"You'd Prefer a Rock Star"
by Eric J. Herboth
Catching up with Champaign-Urbana's hometown heroes HUM. Interview from the 9th of October, 1997. Article originally appeared in the December, 1997 issue of Escapist Magazine.
Having graduated from the world of indie-rock, and now quietly forging their way through the rest of the music world, HUM are a true success story that started right here in Central Illinois. With three albums under their belts, and another full-length on the way, HUM have established themselves as one of the best rock bands in music today. Currently recording for the giant RCA records label, they are still an indie band at heart remaining cynical of rock stardom and a bit fuzzy about the future.
HUM have been busy lately, to say the least, juggling all of the things that go along with preparation for releasing a new album with touring, playing benefit concerts, and filming a video. Despite all of the distractions, guitarist Matt Talbott, one of the most personable musicians I have ever spoken with, took time out to comment about HUM's beginning, end, and everything in between.
Consisting of Tim Lash, Jeff Dimpsey, Bryan St. Pere, and Matt Talbott, HUM have been making some of the most beautiful noise on the planet since 1989. Matt describes the band's beginning as "kind of a long story, not all that interesting. The typical 'hey I sort of play guitar and I like Tad and Union Carbide. Do you want to, like, get together and jam sometime?' stuff." Although most of the focus falls on the singer, Matt maintains that "It's a group effort. And I do mean "effort."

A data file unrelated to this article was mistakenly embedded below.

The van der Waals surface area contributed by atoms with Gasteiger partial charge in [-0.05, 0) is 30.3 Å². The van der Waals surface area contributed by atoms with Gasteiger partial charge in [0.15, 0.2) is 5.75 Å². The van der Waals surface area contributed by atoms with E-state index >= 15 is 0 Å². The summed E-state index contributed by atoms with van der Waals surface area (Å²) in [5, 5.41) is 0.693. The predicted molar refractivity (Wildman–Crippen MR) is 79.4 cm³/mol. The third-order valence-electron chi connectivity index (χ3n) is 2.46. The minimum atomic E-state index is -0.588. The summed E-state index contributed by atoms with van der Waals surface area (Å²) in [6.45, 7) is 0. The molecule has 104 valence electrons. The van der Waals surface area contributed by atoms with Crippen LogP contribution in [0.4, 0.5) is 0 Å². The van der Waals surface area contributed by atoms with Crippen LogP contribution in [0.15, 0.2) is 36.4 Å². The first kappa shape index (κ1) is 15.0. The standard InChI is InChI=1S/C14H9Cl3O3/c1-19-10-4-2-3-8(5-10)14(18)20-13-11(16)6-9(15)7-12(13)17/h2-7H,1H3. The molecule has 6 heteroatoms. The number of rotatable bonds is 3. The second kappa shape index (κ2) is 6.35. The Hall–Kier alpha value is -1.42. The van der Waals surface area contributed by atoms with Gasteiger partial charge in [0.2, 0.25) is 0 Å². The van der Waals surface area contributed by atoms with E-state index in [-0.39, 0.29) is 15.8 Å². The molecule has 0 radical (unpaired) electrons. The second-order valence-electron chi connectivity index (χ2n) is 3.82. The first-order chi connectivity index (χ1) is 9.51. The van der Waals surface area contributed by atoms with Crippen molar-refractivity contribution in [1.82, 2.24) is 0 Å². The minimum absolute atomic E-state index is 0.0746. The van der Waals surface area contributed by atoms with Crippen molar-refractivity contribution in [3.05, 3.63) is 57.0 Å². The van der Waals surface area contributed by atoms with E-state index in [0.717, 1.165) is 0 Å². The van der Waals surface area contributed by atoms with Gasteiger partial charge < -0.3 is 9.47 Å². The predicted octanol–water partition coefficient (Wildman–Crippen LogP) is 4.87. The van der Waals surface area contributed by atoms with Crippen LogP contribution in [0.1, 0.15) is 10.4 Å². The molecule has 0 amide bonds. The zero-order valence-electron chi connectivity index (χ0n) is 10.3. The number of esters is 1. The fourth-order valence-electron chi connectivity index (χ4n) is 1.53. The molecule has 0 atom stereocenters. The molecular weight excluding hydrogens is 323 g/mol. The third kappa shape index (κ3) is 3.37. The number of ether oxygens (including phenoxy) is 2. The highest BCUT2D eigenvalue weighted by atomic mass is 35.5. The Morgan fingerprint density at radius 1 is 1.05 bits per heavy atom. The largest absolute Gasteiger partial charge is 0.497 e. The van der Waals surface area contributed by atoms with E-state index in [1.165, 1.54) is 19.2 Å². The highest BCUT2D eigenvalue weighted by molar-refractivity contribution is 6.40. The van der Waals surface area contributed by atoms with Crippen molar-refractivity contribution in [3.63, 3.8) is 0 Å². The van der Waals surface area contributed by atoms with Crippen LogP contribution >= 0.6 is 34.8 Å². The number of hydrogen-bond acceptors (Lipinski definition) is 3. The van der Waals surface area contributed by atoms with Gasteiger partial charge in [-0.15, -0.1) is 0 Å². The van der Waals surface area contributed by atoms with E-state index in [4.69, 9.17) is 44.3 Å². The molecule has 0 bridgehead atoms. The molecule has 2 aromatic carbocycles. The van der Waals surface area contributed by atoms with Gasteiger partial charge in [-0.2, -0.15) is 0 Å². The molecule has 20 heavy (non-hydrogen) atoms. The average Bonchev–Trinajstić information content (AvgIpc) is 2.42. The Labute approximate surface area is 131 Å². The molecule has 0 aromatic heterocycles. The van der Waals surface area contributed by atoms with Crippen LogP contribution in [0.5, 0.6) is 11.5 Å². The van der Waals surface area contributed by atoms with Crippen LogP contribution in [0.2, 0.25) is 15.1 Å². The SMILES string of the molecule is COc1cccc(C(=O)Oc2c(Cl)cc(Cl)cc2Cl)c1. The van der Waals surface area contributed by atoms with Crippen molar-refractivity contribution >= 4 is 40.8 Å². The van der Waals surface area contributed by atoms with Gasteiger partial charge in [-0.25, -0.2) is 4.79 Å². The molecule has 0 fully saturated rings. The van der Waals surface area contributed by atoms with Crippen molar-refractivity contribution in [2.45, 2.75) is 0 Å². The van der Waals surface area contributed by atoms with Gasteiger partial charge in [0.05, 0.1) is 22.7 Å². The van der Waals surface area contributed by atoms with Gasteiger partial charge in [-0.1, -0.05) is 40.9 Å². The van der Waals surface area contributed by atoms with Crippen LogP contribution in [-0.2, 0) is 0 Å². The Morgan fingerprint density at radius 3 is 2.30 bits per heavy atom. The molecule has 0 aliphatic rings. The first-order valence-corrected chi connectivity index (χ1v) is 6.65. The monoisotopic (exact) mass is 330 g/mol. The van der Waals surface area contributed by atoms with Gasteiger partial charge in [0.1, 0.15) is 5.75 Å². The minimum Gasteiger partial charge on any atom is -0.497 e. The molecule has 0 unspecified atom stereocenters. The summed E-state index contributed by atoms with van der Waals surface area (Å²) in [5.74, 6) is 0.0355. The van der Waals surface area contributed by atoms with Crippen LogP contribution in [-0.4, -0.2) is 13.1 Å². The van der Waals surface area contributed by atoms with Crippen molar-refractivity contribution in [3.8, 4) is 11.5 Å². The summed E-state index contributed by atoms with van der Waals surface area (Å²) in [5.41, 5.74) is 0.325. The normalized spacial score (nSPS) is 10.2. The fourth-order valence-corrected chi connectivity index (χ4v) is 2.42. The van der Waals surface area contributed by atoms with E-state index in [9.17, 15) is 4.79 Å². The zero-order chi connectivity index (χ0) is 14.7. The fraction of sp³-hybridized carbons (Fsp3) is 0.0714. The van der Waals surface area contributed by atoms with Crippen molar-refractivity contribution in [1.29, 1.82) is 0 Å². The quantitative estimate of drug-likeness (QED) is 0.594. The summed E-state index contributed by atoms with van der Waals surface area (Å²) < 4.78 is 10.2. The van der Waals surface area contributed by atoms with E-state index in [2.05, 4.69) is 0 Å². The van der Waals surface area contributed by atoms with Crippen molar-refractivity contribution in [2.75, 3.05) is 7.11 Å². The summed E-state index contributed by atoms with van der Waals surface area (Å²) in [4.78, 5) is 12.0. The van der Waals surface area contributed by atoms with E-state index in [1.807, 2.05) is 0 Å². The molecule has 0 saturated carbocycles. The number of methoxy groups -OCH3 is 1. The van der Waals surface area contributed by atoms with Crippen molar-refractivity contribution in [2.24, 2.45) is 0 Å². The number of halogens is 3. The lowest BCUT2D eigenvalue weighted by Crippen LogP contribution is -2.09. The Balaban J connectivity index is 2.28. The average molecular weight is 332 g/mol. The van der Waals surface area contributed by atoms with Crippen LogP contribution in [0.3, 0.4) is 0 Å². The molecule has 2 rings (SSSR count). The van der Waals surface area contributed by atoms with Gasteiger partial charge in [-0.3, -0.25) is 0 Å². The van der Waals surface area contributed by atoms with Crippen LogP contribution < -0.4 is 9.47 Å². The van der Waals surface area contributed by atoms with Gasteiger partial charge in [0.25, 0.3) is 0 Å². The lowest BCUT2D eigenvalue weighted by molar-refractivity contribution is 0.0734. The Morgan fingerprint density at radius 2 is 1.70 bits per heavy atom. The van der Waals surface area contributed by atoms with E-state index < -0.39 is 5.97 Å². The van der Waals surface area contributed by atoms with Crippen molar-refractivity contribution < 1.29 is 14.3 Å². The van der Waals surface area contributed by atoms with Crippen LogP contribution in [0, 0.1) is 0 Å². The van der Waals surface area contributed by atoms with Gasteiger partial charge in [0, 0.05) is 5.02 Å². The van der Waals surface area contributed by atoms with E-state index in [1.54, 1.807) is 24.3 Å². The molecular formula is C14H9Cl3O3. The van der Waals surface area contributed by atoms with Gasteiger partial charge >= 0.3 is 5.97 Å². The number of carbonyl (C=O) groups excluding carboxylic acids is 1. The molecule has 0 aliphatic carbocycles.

True to the low profile lives they live, HUM chose to record their latest album, Downward is Heavenward back home in Champaign at Pogo Studios. Matt explains that "we knew we wouldn't be home much after the record came out, so we take every chance we can to be home. It's nice here, ya' know. And Mark [Rubel] is a first-rate engineer."
For anyone who doesn't know, Hum's sound has traditionally been lumped into the "Space-Rock" category for it's droning, yet melodic guitars and celestial, sci-fi lyrics. After recurring in every album and nearly every song, I would have thought that spacey was the sound HUM was going for. Not true, Matt contradicts. "It's more of a mistake than an objective or a theme. We kind of pigeon-holed ourselves with that space shit. Kind of a day late and a dollar short. Oh well." In keeping, or perhaps coincidence with the unintentional space theme, is the title of the forthcoming album, Downward is Heavenward. "We're not much for meaning, hidden or otherwise," Matt confesses. "It was the only title that the four of us could agree on. Tim and I wanted to call it Big Bad Ass Motherfucker, but had a little trouble selling that one."